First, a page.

I want to continue with the this topic a bit. In the part 1, I made a few points:
- Product management must focus on optimizing for business success not simply technological leadership.
- This must be done by addressing market needs better than other competitors.
- A lot of what we deliver to customers may not be considered truly innovative, but is needed to address the way they need to use the product.
- Technology can change much faster than people’s ability to accept that change.
I want to spend a bit more time exploring this, as it does raise some points of discussion.
Last week when I was in California, I rented a Toyota Prius at the airport. It was my first time driving the Prius, and I will admit that, it took me a couple of minutes to figure out how to actually get the car in gear. First time I drove a car that had a power button in the dash.
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Once I figured that out, I drove the car for the duration of my trip and was amazed at how little gas it used. I’m pretty sure it averaged well over 50 mpg.
Now, the hybrid engine in the Prius is truly innovative. Toyota introduced the Prius 10 years ago (initially only in Japan). But the rest of the car is pretty standard: doors, windows, steering wheel, gas tank, mirrors, cup holders, radio etc. It’s not a perfect car, but it’s a pretty good 4 door sedan and it get excellent gas mileage. And given the price of gas these days (over $4 per gallon in California), it will likely have a great future.
Now compare the success of the Prius, with the the complete lack of success of a the Honda Insight. The Insight was actually the first hybrid car introduced in North America (1999). It preceded the Prius by about 6 months. It also had better gas mileage than the Prius, with an EPA rating of 70 mpg. But the Honda Insight sold only about 18,000 units total in the US. The Prius has sold over 1,000,000 units worldwide.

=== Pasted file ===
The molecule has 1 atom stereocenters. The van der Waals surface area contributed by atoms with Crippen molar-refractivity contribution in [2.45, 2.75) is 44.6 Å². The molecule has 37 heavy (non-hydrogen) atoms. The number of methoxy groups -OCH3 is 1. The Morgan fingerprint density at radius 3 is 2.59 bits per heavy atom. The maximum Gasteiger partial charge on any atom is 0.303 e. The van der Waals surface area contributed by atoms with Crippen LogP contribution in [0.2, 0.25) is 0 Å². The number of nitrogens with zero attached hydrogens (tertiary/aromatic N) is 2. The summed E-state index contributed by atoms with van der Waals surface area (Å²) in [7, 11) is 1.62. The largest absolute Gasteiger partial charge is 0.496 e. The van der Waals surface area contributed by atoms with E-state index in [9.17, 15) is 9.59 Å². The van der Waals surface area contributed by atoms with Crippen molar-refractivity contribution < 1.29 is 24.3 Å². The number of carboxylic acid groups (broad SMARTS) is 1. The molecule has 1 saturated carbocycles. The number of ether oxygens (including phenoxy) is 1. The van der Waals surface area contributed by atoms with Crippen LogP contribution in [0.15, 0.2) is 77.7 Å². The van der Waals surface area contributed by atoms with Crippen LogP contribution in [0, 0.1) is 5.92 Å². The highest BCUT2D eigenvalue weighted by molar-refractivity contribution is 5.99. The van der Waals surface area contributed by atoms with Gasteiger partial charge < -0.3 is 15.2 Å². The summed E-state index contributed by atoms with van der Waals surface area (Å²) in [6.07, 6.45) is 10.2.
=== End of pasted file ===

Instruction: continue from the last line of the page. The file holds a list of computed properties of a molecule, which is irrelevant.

While there is no single reason for the lack of sales of the Insight, the styling of the Insight, the fact that it was only a 2 door hatchback (vs. a 4 door sedan for the Prius) are certainly a big factor. The Insight didn’t look like a “normal” car was something that was said of the vehicle.
The point here is that while one car, the Insight, was first to market and had what appeared to be technical superiority (much better gas mileage), the fact that it didn’t fit well with how people wanted to use the vehicle made it less successful than the Prius, which fit people’s vision of what they wanted in a car. It wasn’t simply the technological innovation of the hybrid engine (or high gas mileage) that was key, but all the other aspects of owning and driving a vehicle that they wanted.